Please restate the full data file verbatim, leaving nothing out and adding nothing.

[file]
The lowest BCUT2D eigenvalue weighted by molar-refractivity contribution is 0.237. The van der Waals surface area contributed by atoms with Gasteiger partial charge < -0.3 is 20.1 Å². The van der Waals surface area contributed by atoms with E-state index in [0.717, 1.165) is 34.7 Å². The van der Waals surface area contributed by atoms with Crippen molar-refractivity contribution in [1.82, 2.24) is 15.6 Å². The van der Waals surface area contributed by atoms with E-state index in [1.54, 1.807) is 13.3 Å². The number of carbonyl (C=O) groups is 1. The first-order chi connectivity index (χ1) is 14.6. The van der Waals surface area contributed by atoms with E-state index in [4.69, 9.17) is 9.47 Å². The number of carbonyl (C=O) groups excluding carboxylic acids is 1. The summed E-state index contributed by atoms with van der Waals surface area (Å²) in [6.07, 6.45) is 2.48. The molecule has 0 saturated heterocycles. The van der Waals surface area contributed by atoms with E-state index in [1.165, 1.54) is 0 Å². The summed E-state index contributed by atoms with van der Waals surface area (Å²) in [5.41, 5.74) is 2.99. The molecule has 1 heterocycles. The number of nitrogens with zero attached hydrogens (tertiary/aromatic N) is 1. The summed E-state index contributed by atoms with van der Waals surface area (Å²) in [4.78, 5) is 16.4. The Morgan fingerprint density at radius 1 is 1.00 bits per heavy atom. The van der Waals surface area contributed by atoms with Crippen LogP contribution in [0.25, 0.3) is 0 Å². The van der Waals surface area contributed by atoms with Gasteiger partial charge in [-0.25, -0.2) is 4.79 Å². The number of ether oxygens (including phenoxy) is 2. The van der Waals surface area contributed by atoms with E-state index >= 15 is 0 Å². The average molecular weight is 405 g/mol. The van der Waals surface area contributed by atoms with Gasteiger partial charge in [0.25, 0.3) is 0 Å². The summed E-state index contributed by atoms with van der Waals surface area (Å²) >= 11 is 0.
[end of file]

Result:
The lowest BCUT2D eigenvalue weighted by molar-refractivity contribution is 0.237. The van der Waals surface area contributed by atoms with Gasteiger partial charge < -0.3 is 20.1 Å². The van der Waals surface area contributed by atoms with E-state index in [0.717, 1.165) is 34.7 Å². The van der Waals surface area contributed by atoms with Crippen molar-refractivity contribution in [1.82, 2.24) is 15.6 Å². The van der Waals surface area contributed by atoms with E-state index in [1.54, 1.807) is 13.3 Å². The number of carbonyl (C=O) groups is 1. The first-order chi connectivity index (χ1) is 14.6. The van der Waals surface area contributed by atoms with E-state index in [4.69, 9.17) is 9.47 Å². The number of carbonyl (C=O) groups excluding carboxylic acids is 1. The summed E-state index contributed by atoms with van der Waals surface area (Å²) in [6.07, 6.45) is 2.48. The molecule has 0 saturated heterocycles. The van der Waals surface area contributed by atoms with E-state index in [1.165, 1.54) is 0 Å². The summed E-state index contributed by atoms with van der Waals surface area (Å²) in [5.41, 5.74) is 2.99. The molecule has 1 heterocycles. The number of nitrogens with zero attached hydrogens (tertiary/aromatic N) is 1. The summed E-state index contributed by atoms with van der Waals surface area (Å²) in [4.78, 5) is 16.4. The Morgan fingerprint density at radius 1 is 1.00 bits per heavy atom. The van der Waals surface area contributed by atoms with Crippen LogP contribution in [0.25, 0.3) is 0 Å². The van der Waals surface area contributed by atoms with Gasteiger partial charge in [-0.25, -0.2) is 4.79 Å². The number of ether oxygens (including phenoxy) is 2. The van der Waals surface area contributed by atoms with E-state index >= 15 is 0 Å². The average molecular weight is 405 g/mol. The van der Waals surface area contributed by atoms with Gasteiger partial charge in [0.25, 0.3) is 0 Å². The summed E-state index contributed by atoms with van der Waals surface area (Å²) >= 11 is 0.